Iraq's Sadr suspends attacks on U.S. troops

Iraq's cleric Moqtada al-Sadr on Sunday called on his followers to suspend attacks against U.S. troops to ensure they leave Iraq by a year-end deadline.

Iraq's Sadr suspends attacks on U.S. troops

Iraq's cleric Moqtada al-Sadr on Sunday called on his followers to suspend attacks against U.S. troops to ensure they leave Iraq by a year-end deadline.

But the Shi'ite cleric, whose Mehdi Army militia fought U.S. forces until 2008, warned that if they did not depart on time, military operations would resume and be "very severe".

"Because of my eagerness to accomplish the independence of Iraq and have the invader forces withdraw from our holy land, it has become imperative for me to stop military operations ... until the invader forces complete their withdrawal," Sadr said in a statement read out by his spokesman Salah al-Ubaidi.

"If not, the military operation will start again and with new approaches, and it will be very severe."

American troops are scheduled to withdraw fully by Dec. 31, more than eight years after the 2003 invasion, but Iraq's leaders are currently negotiating with the United States on whether to retain U.S. "military trainers" beyond 2011.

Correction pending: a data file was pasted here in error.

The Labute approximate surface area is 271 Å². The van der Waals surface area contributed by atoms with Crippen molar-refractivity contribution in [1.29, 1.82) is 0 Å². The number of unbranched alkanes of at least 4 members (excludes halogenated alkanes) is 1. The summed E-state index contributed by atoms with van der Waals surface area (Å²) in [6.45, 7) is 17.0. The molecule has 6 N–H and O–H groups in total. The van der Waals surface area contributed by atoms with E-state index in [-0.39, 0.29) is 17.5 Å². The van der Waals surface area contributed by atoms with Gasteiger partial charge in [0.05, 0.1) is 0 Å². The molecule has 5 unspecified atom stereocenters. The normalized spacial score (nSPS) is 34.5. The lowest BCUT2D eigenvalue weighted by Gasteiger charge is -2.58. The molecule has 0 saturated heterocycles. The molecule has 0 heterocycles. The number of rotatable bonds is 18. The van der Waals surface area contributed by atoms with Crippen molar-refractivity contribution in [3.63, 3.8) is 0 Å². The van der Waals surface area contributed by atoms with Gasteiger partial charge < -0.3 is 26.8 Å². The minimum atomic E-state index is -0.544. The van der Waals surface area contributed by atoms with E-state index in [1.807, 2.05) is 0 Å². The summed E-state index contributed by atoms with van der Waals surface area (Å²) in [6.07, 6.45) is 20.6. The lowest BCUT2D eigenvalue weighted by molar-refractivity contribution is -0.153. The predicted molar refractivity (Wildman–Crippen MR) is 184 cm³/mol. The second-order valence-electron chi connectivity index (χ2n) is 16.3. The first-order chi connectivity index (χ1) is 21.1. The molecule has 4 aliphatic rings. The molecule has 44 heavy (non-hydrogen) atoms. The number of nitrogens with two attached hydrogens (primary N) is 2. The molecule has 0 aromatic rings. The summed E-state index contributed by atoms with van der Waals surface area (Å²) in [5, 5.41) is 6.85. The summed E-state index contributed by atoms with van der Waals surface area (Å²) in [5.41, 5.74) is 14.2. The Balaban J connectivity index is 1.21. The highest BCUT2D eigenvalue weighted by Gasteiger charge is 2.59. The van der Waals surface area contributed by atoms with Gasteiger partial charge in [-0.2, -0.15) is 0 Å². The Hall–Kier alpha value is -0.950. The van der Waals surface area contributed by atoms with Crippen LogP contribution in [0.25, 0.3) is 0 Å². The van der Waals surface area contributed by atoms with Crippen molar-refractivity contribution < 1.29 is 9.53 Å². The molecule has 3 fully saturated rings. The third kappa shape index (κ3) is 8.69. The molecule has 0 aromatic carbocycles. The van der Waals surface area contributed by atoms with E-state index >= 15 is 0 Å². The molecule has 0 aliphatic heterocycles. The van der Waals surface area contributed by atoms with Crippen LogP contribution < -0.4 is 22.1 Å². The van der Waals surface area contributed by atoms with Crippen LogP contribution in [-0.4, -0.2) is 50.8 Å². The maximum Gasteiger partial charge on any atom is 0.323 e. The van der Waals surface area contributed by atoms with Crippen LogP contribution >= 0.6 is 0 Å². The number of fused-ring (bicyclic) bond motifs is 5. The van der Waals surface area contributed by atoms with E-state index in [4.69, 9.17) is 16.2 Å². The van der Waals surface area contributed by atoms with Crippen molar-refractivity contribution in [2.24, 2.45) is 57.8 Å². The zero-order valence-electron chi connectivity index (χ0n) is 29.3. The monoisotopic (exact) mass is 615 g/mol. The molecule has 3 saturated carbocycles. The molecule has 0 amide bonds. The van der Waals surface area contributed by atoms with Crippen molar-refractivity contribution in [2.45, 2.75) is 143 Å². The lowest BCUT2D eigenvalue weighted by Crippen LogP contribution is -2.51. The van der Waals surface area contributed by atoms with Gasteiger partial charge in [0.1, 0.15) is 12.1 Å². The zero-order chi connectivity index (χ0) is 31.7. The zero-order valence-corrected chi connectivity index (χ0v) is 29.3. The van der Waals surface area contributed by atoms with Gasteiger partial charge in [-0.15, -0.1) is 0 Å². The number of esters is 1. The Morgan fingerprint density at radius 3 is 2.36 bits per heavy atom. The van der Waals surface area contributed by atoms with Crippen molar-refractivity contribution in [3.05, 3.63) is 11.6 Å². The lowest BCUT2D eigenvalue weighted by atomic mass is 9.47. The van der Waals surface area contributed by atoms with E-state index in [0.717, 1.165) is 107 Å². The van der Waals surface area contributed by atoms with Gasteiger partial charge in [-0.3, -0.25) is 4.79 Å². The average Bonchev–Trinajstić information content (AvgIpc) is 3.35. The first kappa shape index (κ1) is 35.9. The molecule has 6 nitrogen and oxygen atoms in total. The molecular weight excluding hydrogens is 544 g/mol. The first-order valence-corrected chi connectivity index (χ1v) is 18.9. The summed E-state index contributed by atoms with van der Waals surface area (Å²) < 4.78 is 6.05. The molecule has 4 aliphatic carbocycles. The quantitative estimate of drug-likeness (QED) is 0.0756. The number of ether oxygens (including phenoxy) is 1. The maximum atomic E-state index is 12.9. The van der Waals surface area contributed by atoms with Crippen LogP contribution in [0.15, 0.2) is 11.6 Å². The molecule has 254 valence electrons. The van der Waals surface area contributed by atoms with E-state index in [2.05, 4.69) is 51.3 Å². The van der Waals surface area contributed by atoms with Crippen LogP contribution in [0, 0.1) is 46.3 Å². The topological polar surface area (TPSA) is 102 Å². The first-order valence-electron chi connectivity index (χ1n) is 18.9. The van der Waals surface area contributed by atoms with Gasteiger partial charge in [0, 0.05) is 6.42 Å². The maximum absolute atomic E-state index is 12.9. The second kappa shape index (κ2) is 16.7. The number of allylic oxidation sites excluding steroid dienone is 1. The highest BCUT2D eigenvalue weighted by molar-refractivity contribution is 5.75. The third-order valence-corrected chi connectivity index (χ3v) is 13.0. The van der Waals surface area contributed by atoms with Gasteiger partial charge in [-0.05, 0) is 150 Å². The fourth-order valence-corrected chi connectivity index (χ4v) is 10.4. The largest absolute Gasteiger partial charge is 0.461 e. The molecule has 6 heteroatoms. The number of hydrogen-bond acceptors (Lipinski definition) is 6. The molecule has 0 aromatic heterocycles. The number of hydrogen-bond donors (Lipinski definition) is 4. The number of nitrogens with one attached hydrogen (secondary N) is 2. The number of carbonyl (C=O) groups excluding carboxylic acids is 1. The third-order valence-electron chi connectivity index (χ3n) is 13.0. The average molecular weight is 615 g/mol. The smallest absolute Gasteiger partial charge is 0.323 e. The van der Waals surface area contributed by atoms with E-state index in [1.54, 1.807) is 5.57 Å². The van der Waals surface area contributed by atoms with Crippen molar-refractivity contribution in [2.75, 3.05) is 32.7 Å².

Sadr warned last month that U.S. military trainers who stayed in Iraq after the end of the year would be targets. About 43,000 remaining troops are due to leave Iraq under a security agreement between the two countries.

While Sadr's Mehdi Army has for the most part been demobilised, U.S. officials say splinter groups have continued to attack U.S. soldiers.

Ubaidi said if the Iraqi government wanted, Sadrists were ready to secure the roads for U.S. troops as they depart Iraq.

Sadr's political movement is a key ally of Prime Minister Nuri al-Maliki in his fragile coalition mix of Shi'ites, Sunnis and Kurds.

He has in the past threatened to revive the Mehdi Army if U.S. troops stay, but Sadrist sources have said the militia is riven with splinter groups and internal divisions.

U.S. officials and Sunni Arab leaders accused the Mehdi Army of being behind many of the sectarian killings in Iraq after the 2003 U.S.-led invasion that deposed Saddam Hussein.

Reuters

Last Mod: 11 Eylül 2011, 14:23
Add Comment